Armstrong Ceiling Solutions’ marketing communications manager Isabel Blanco discusses how the construction industry is being shaped like never before by a multitude of factors, such as climate change, city pressures, and work/life balance
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Consideration of environmental, urban and socio-economic factors in the design of buildings has instigated a significant shift in the nature of architectural interior trends. Here are the top five industry trends of 2019 that Armstrong has discovered:
Trend 1: Increased focus on sustainability
Every industry needs to play its part in contributing towards disabling the impacts of global warming. Construction has long been doing so – but how might we go beyond the requirements of codes like LEED and BREEAM, in creating projects that actively combat climate change in the regulation-driven bounds of the everyday?
Mineral ceiling tiles are recycled
The principles of passive sustainability can easily be applied to interior spaces and we have witnessed this even more so in ceiling design. For instance, highly light-reflecting bright-white ceiling systems can play an important part in distributing natural light throughout a space by reducing a building’s reliance on artificial lighting. Specifying Cradle to Cradle Certified™ systems ensures that all materials used in a ceiling can be reused over multiple lifetimes, reducing waste sent to landfill.
For more information, go to Sustainable Ceiling Solutions on our website.
2. Optimising spaces to give a sense of greater ‘space’
Current projections estimate that by 2050 almost 70 per cent of the world’s population will live in cities, compared to 55 per cent today. This will place huge pressure on cities’ abilities to house, employ, cater for and entertain an extra 1.2 billion people.
The younger, affluent demographics living and working in cities are driving demand for spaces that provide wellbeing and give a sense of ‘space’ that is greater than the available footprint. And this can be achieved through intelligent design, particularly in the ceiling space.
Building wellbeing into a space hinges on a range of factors, from thermal to acoustic. The availability of light, and the use of seamless curves – striking angles and bright-white, highly light-reflecting ceilings – is a good place to start.
For more information, go to Creating Effective Office Environments on our website.
Trend 3: Integrating technology to create smart spaces simply
Technology is completely transforming the way we use our spaces. Our smart phones are talking to security systems, while we are relying on smart-watches to remind us to keep up our daily step-count. As technology develops, so does the evolution of the way we use space in ‘smart cities’ which requires complex technology.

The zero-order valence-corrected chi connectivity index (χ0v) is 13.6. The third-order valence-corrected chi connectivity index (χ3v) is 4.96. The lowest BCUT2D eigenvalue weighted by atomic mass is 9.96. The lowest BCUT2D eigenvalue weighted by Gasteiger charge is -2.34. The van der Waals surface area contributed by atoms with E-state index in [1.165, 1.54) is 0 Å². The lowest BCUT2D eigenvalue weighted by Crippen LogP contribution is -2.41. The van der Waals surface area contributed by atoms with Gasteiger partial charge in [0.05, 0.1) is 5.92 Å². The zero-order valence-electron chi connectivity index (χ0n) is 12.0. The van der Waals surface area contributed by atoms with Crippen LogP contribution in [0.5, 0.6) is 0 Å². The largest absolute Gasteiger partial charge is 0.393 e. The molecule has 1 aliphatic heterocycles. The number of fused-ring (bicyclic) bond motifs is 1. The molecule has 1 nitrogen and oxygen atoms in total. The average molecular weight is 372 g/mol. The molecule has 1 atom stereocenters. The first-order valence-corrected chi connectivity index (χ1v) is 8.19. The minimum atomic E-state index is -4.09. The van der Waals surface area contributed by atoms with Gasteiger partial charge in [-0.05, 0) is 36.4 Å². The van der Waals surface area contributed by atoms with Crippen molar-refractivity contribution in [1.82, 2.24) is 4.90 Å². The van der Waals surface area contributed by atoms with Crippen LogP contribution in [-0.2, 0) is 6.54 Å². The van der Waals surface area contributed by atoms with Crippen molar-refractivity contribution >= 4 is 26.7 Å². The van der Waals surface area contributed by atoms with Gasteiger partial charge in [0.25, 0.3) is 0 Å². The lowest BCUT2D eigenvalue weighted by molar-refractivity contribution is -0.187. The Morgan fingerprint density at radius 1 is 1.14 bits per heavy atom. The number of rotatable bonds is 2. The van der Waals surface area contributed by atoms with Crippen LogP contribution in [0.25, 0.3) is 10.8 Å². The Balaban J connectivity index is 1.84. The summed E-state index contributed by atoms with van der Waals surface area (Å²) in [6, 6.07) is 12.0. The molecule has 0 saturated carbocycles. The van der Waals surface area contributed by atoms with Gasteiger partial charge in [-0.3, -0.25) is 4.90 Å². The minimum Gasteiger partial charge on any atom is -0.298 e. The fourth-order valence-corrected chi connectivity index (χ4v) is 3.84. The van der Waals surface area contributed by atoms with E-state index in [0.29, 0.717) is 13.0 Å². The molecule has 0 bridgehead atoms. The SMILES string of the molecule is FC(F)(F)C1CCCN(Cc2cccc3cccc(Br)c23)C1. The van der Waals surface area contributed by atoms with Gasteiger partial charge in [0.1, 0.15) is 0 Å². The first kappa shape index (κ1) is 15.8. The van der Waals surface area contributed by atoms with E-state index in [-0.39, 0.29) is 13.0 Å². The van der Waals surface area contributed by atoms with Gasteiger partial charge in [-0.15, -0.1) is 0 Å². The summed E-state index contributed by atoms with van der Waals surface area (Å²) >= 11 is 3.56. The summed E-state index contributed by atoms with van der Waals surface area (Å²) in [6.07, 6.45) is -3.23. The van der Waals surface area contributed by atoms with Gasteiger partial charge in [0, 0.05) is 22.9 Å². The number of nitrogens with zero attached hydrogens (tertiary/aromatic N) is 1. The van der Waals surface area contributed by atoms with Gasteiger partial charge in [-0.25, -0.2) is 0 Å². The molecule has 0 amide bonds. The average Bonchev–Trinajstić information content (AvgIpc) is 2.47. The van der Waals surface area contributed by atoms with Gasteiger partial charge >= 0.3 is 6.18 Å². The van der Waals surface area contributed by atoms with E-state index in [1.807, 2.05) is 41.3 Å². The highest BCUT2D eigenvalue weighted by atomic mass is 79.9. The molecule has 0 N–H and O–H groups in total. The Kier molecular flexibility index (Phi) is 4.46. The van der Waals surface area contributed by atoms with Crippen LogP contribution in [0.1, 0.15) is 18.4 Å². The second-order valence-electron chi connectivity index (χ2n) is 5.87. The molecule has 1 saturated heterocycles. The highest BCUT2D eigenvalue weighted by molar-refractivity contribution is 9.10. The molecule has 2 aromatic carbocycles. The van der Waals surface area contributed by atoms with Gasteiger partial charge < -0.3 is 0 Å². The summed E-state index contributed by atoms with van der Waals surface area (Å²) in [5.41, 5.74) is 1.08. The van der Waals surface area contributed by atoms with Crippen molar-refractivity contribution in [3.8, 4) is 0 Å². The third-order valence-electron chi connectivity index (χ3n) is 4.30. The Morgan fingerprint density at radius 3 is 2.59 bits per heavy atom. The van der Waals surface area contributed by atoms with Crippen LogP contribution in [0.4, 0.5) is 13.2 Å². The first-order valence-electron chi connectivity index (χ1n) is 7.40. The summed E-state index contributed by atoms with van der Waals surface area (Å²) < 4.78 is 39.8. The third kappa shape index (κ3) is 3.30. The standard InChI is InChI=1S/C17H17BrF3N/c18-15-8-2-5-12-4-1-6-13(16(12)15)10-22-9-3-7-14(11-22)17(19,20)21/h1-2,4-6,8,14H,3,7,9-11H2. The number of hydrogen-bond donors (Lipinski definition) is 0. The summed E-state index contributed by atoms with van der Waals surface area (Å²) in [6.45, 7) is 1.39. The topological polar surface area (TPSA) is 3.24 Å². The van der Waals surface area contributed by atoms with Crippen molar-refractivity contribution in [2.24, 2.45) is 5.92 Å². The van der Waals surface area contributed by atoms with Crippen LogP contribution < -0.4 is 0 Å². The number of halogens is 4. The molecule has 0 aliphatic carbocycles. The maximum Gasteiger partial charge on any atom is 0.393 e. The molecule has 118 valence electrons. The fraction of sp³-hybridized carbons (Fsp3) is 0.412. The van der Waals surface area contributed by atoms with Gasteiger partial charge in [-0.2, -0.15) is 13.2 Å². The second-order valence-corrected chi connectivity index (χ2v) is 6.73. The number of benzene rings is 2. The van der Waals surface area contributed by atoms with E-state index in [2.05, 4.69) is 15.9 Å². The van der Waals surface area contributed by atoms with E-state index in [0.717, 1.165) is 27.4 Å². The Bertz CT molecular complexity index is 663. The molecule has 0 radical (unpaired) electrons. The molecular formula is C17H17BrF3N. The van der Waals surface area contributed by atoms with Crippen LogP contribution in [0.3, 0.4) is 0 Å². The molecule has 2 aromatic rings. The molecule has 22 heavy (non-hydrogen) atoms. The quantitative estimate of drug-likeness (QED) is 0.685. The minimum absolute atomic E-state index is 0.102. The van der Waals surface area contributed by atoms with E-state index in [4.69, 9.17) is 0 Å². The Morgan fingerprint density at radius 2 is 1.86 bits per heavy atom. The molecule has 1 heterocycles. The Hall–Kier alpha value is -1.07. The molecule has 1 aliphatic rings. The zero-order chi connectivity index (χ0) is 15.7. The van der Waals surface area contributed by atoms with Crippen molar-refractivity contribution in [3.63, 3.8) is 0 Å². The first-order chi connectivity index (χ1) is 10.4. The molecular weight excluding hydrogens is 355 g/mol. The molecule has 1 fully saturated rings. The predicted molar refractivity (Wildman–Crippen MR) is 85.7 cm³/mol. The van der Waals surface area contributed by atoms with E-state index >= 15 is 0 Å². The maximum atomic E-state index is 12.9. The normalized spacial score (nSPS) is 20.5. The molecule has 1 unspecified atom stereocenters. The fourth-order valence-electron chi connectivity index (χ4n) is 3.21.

This evolution brings opportunities for architects and specifiers to implement smart technology into new-build or refurbished spaces. One thing to keep in mind though is that aesthetics go hand-in-hand when implementing the hardware for these smart technologies – needing to be concealed, yet accessible for maintenance. Ceiling products that can be implemented for these smart technologies, that still ensure an aesthetic finish, are complete systems that are monolithic and yet enable technological features whilst hiding equipment, such as canopies, baffles and more.
For more information, go to Integrated Ceiling Solutions on our website.
Trend 4: Increasing focus on wellbeing and mental space in the workplace
Occupants’ health and wellbeing is one of the driving forces behind increasied happiness and productivity at work. Architectural design factors that have a major impact on wellbeing and mental space are the availability of natural light, thermal and acoustic comfort, and indoor air quality.
Compact urban homes are made more desirable – and valuable – by giving people brighter, airier and more personal spaces to relax and feel physically and mentally comfortable. Whether the specification is for office spaces or dining areas, or even welcome receptions and lounges, these projects focus on integrating the spaces into the wider whole and occupants’ wellbeing as first priorities. It is all about considering the physical space provided for mental space, that will enable maximum comfort to promote their in-room focus.
For more information, go to Healthy Interiors on our website.
Trend 5: Dissolving boundaries between interior and exterior spaces
Architects have long understood the benefits of natural light. It is one of the cornerstones of wellbeing and sustainability, providing health, happiness, comfort and productivity. Contemporarily designed ceilings can play with light and shade to add depth to a space and spread light beyond the window areas. And should artificial lighting be necessary, creative designs can conceal the required equipment or make energy-efficient LED lighting into feature pieces.
In general, all over the world, we’re seeing a lightening of ceiling design statements, with preference for designed systems that retain their brightness to bring the radiance of the outside world inside. For more information, go to Light Reflectance on our website.
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